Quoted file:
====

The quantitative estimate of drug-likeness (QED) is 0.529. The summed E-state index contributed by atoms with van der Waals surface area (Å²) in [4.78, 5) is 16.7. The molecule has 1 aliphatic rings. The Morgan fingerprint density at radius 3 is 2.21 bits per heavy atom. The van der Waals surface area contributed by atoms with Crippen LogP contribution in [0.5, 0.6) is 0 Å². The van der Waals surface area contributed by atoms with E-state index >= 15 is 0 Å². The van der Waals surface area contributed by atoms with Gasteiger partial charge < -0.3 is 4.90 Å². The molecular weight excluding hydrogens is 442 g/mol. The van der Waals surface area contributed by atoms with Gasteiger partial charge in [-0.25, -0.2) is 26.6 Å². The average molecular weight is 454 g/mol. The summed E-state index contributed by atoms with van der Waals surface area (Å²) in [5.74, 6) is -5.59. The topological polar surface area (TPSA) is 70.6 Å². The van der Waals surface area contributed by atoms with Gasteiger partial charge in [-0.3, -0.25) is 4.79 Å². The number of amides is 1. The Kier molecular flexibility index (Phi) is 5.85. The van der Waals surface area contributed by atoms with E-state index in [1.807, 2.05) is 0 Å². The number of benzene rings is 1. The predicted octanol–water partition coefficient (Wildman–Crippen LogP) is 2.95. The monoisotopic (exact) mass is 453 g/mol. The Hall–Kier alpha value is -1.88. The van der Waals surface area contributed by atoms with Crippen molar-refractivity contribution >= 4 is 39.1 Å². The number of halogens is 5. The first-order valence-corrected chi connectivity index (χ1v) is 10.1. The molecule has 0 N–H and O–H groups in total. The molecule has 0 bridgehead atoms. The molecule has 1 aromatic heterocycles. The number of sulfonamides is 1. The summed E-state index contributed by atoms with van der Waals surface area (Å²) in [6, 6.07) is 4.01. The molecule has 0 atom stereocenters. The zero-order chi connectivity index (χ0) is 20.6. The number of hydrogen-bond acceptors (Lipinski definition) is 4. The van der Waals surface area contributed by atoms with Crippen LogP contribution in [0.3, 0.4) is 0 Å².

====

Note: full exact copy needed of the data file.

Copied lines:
The quantitative estimate of drug-likeness (QED) is 0.529. The summed E-state index contributed by atoms with van der Waals surface area (Å²) in [4.78, 5) is 16.7. The molecule has 1 aliphatic rings. The Morgan fingerprint density at radius 3 is 2.21 bits per heavy atom. The van der Waals surface area contributed by atoms with Crippen LogP contribution in [0.5, 0.6) is 0 Å². The van der Waals surface area contributed by atoms with E-state index >= 15 is 0 Å². The van der Waals surface area contributed by atoms with Gasteiger partial charge < -0.3 is 4.90 Å². The molecular weight excluding hydrogens is 442 g/mol. The van der Waals surface area contributed by atoms with Gasteiger partial charge in [-0.25, -0.2) is 26.6 Å². The average molecular weight is 454 g/mol. The summed E-state index contributed by atoms with van der Waals surface area (Å²) in [5.74, 6) is -5.59. The topological polar surface area (TPSA) is 70.6 Å². The van der Waals surface area contributed by atoms with Gasteiger partial charge in [-0.3, -0.25) is 4.79 Å². The number of amides is 1. The Kier molecular flexibility index (Phi) is 5.85. The van der Waals surface area contributed by atoms with E-state index in [1.807, 2.05) is 0 Å². The number of benzene rings is 1. The predicted octanol–water partition coefficient (Wildman–Crippen LogP) is 2.95. The monoisotopic (exact) mass is 453 g/mol. The Hall–Kier alpha value is -1.88. The van der Waals surface area contributed by atoms with Crippen molar-refractivity contribution >= 4 is 39.1 Å². The number of halogens is 5. The first-order valence-corrected chi connectivity index (χ1v) is 10.1. The molecule has 0 N–H and O–H groups in total. The molecule has 0 bridgehead atoms. The molecule has 1 aromatic heterocycles. The number of sulfonamides is 1. The summed E-state index contributed by atoms with van der Waals surface area (Å²) in [6, 6.07) is 4.01. The molecule has 0 atom stereocenters. The zero-order chi connectivity index (χ0) is 20.6. The number of hydrogen-bond acceptors (Lipinski definition) is 4. The van der Waals surface area contributed by atoms with Crippen LogP contribution in [0.3, 0.4) is 0 Å².